Our ability to communicate, that is, talk to one another, is something that sets us – humans, apart from other animals – well, most – we’ll set aside dolphins and mice for the moment.
It is even argued that it is Homo Sapiens’ prowess at communication that led them to become the dominant species on earth when the Neanderthals were numerically and physically superior.
I don’t know a great deal about these things – suffice it to say, that a key to many aspects of success in life is communication – sharing your thoughts with another, spreading ideas, addressing concerns and misperceptions.
In the hospital which is in many ways a microcosm for society as a whole, it is communication that most often lets us down – whether failures of communication resulting in clinical incidents or harms, or people feeling insulted or aggrieved because their concerns are not felt to have been addressed. Communication is by far the greatest cause for complaints in the health service – and, I imagine, in most other walks of life.
We humans are so incredibly expert at communication that we often forget about its importance, a little like breathing – which in a similar vein, is only an issue when you can’t.
I can sort of ‘get’ the failures of communication where people don’t think through ideas or actions, when they forget or misinterpret signals and signs, when the needs perhaps of a person in bed who is hungry or thirsty are missed – their basic human needs not addressed – I get this, as, it is something I think we can work-with, educate, train, nurture.
The other sort of miscommunication or failure of communication is far more sinister.
Yesterday, while at the gym, I was watching a documentary by the New Yorker Magazine about 9/11.
It seems that the whole event, particularly the Twin Towers could have been avoided if the CIA and the FBI had communicated with one another; for example, several of the terrorists were known to be moving in and out of America by the CIA, meeting known terrorist groups, exchanging money, saying farewell to families and friends, before all the events that occurred.
This is perhaps common knowledge, something I have forgotten from all the media at the time – after all, it was 15 years ago; yesterday was the first time I had realised the nature of this miscommunication.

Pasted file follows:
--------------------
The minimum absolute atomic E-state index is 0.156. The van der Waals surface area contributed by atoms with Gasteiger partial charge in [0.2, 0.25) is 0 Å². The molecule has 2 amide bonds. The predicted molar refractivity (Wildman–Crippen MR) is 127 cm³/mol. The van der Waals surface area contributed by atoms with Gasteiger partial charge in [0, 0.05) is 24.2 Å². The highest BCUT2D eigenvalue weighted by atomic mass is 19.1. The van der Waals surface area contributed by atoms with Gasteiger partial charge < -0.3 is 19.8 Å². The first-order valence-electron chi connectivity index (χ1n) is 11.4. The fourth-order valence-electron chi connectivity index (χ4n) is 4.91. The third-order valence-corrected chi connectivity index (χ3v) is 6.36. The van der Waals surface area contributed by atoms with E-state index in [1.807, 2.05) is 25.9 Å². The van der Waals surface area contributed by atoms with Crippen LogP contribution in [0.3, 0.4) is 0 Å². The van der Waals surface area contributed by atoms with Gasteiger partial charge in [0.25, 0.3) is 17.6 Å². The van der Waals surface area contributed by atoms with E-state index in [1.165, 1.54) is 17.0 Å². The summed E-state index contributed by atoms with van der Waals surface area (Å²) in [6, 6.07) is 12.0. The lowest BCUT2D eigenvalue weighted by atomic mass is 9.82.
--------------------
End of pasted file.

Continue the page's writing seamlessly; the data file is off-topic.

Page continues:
You see, at the time – (I don’t know if things have changed or improved), the FBI – responsible for investigating internal events relating to security in the USA and the CIA – responsible for covert actions, spying, espionage, etc, didn’t get along.
The leaders of the two organisations didn’t like one another, they were in effect competitors.
And – it is this, that is most frightening, aggravating and maddening.
At the time, no one thought, ‘Perhaps this is bigger than our competition or our feud,’ ‘Perhaps the broiges has gone a little too far,’ yet, no, they maintained their separation right up to the bitter-end and beyond.
As to why these two organisations couldn’t get it on, couldn’t overcome their mutual distrust and put people first, I don’t know; what is clear is that the CIA, the FBI and no doubt other organisations are not unique, for, they are all run by people, and people, being people, have human fallibility as part of their DNA.
This fallibility relates to fear.
Fear that by sharing information, by making yourself vulnerable in some way, you might give the opposition an advantage, you might make your stance inferior, allowing others to take-over. You might lose some of the power which you believe you hold.
The reason for my linking these two – that is fear and communication, is that people tend to revert to type when the pressures of life are at their greatest, when people perceive that they must hold-on to every little bit of information, every scrap of advantage over another to protect their or their friend or tribe’s position.
When the heat is turned-up, when the pressure cooker is fizzing away, no one wants to be the one to first show their hand.
And, what happens in these situations, where everyone is doing their best to demonstrate that they are the best, that they are the most effective, most efficient, most indispensable?
Communication breaks down, information is seen as a currency and we are left with the disasters.
It is said, in the poem by Heathcote Williams, ‘Mokusatsu’ that the Atomic bombs dropped over Hiroshima and Nagasaki happened because of a failure in communication – for when the Japanese were sent the Potsdam Ultimatum, their response was mis-translated as, ‘message received with contempt’ rather, than its true meaning, ‘please wait for our response.’
If we are to continue to thrive and survive either within the health service, nationally or internationally, we need to look at communication; we need to ensure that people feel safe – that they feel secure that they will not be acted-upon through the hubris of disempowerment that is so rampant in organisations. People must be included in decisions about their fate, they must feel part of the system, not cogs in the machine, but, individuals with thoughts, feelings and opinions that are valued and respected, no matter their place in the hierarchy, the organisational structure or the chain of command.
Look, listen and communicate!